The surprising electoral success of Ahmed Shafiq has many Egyptians worried about the Mubarak-era elite holding on to power, but at least one vestige of that era comes to an end tonight as a 31-year state of emergency, first imposed after the assassination of Anwar Sadat, is finally lifted.
The law gave authorities extensive powers including the right to detain people indefinitely without charge, prohibit protests and censor the media.[...]
The emergency law was a key feature under ousted President Mubarak, who repeatedly broke promises to lift it.
In January the head of Scaf, Field Marshal Hussein Tantawi, partially eased the law except in the cases of "thuggery", without explaining exactly what that meant.
The Interior Ministry is currently dealing with at least 188 people under the law at the moment, according to campaign group Human Rights Watch.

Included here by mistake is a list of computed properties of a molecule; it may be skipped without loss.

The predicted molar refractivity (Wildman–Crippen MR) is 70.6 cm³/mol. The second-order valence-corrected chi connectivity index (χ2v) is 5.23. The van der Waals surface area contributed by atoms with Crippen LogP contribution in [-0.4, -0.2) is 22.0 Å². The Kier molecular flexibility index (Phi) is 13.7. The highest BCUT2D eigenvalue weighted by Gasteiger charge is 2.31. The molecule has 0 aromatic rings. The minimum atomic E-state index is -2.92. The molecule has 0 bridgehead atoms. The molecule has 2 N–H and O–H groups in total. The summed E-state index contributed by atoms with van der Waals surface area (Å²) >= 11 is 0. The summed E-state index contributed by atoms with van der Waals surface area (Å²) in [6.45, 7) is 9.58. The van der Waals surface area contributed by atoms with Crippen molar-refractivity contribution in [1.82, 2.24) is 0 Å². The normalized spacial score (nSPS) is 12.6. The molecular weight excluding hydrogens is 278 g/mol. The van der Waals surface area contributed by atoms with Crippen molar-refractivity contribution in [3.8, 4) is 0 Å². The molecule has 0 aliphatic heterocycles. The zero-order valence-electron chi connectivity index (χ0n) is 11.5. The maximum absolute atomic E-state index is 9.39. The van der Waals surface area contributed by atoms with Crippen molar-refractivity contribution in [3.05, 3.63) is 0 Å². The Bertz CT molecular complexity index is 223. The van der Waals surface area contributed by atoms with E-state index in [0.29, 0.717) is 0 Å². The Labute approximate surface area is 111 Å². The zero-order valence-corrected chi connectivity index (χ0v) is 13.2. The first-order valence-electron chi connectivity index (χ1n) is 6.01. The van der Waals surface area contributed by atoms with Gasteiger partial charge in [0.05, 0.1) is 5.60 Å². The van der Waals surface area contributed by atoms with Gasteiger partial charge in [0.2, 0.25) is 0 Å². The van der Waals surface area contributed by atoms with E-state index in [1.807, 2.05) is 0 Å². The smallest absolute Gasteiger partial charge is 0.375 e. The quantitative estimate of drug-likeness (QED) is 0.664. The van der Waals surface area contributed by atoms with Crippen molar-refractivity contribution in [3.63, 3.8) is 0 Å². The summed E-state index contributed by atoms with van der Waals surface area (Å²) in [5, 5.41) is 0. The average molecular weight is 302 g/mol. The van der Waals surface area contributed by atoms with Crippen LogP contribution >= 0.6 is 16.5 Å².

States frequently impose state of emergency over part or all of their territory in response to crises -- in recent weeks both Sudan and Peru have implemented them -- but in some parts of the Middle East and North Africa, "states of emergency" can become virtually the norm for decades at a time. Algeria had one for 19 years, which was lifted (with some reservations) in early 2011. Part of Turkey were governed under a state of emergency for 15 years until 2002. Syria's Bashar al-Assad lifted a 50-year state of emergency in April 2011, which may say something about just how significant a development lifting a state of emergncy is. Tunisia imposed a state of emergency after the overthrow of Zine el Abidine Ben Ali, which was recently renewed for the sixth time.
One of the weirder states of emergency is in Israel. The country has technically been in a state of emergency since 1948, which is renewed anually by the Knesset. The Israeli government's reluctance to end the emergency may actually have less to do with war or terrorism than with preserving its ability to pass "emergency ordinances" ensuring its "continued supervision over such issues as ice cream production, show tickets and amniocentesis tests."
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